WEDNESDAY WORKFACT: What Do 7 Billion People Do?


TIP TUESDAY: Year-End Facts About Resumes & Recruiting


200 million: Number of people who are inactive in the workforce or part time who could work additional hours through freelance platforms. (Source:  com)

38% of those surveyed consider employer branding to be one of the three most essential and long-lasting trends in recruiting for professional roles in 2016. (Source: com)

A weak employer brand can cost you job applicants: About 11 percent of job seekers said they would decline a job offer from an employer with a bad reputation–even if they were unemployed. (Source: Glassdoor)

28% consider finding better ways to source passive candidates as one of the three most essential and long-lasting trends in recruiting for professional roles in 2016.


Millennials make up 45% of the workforce, making them the highest represented generation (Source:  com)

Nearly half (47 percent) said unfilled positions are staying open longer due to unmatched salary requirements. (Source: DHI)

A majority of hiring managers (56 percent) predict unmet salary requirements means higher salaries for new hires in 2016. (Source: DHI)


When evaluating employers, there are 3 things that matter most to Millennials:

  1. growth opportunities
  2. retirement benefits
  3. work culture. (Source: Glassdoor)

THROWBACK THURSDAY: How St. Nicholas Became Santa Claus

Santa in different color outfits

In the 16th Century in northern Europe, after the reformation, the stories and traditions about St. Nicholas became unpopular.

But someone had to deliver presents to children at Christmas, so in the UK, particularly in England, he became ‘Father Christmas’ or ‘Old Man Christmas,’ an old character from stories plays during the middle ages in the UK and parts of northern Europe. In France, he was then known as ‘Père Nöel’.

In some countries including parts of Austria and Germany, the present giver became the ‘Christkind’ a golden-haired baby, with wings, who symbolizes the new born baby Jesus.

In the early USA his name was ‘Kris Kringle’ (from the Christkind). Later, Dutch settlers in the USA took the old stories of St. Nicholas with them and Kris Kringle and St Nicholas became ‘Sinterklaas’ or as we now say ‘Santa Claus’!

Many countries, especially ones in Europe, celebrate St. Nicholas’ Day on 6th December. In Holland and some other European Countries, children leave clogs or shoes out on the 5th December (St. Nicholas Eve) to be filled with presents. They also believe that if they leave some hay and carrots in their shoes for Sinterklaas’s horse, they will be left some sweets.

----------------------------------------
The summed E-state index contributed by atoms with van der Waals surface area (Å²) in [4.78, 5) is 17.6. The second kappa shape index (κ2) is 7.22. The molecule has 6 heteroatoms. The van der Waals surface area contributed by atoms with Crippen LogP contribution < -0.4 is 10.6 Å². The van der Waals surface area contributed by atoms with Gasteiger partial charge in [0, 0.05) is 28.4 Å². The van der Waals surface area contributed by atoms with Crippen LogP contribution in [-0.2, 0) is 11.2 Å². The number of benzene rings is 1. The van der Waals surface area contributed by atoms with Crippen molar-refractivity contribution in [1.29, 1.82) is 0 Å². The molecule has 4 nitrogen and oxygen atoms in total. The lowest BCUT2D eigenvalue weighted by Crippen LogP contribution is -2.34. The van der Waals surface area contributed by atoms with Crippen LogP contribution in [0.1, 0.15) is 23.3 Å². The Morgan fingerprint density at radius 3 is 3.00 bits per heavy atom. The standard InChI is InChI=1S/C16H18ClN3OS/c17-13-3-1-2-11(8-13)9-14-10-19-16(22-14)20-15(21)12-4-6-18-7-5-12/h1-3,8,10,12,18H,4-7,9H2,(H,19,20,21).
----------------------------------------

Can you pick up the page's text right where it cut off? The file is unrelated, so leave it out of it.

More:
St. Nicholas became popular again in the Victorian era when writers, poets and artists rediscovered the old stories.visit

In 1823 the famous poem ‘A Visit from St. Nicholas’ or ‘T’was the Night before Christmas’, was published. Dr Clement Clarke Moore later claimed that he had written it for his children. (Some scholars now believe that it was actually written by Henry Livingston, Jr., who was a distant relative of Dr Moore’s wife.) The poem describes St. Nicholas with eight reindeer and gives them their names. They became really well known in the song ‘Rudolph the Red nosed Reindeer’, written in 1949. Do you know all eight names?

Did you know that Rudolph might actually be a girl!? Only female reindeer keep their antlers throughout winter. By Christmas time most males have discarded their antlers and are saving their energy ready to grow a new pair in the spring.

The UK Father Christmas and the American Santa Claus became more and more alike over the years and are now one and the same.

Some people say that Santa lives at the North Pole. In Finland, they say that he lives in the north part of their country called Lapland.

But everyone agrees that he travels through the sky on a sled that is pulled by reindeer, that he comes into houses down the chimney at night and places presents for the children in socks or bags by their beds, in front of the family Christmas tree, or by the fire place=open-toys

Most children receive their presents on Christmas Eve night or early Christmas morning, but in some countries they get their presents on St. Nicholas’ Eve, December 5th.

St. Nicholas putting the bag of gold into a stocking is probably where the custom of having a tangerine or satsuma at the bottom of your Christmas stocking came from. If people couldn’t afford gold, some golden fruit was a good replacement – and until the last 50 years these were quite unusual fruits and so still special!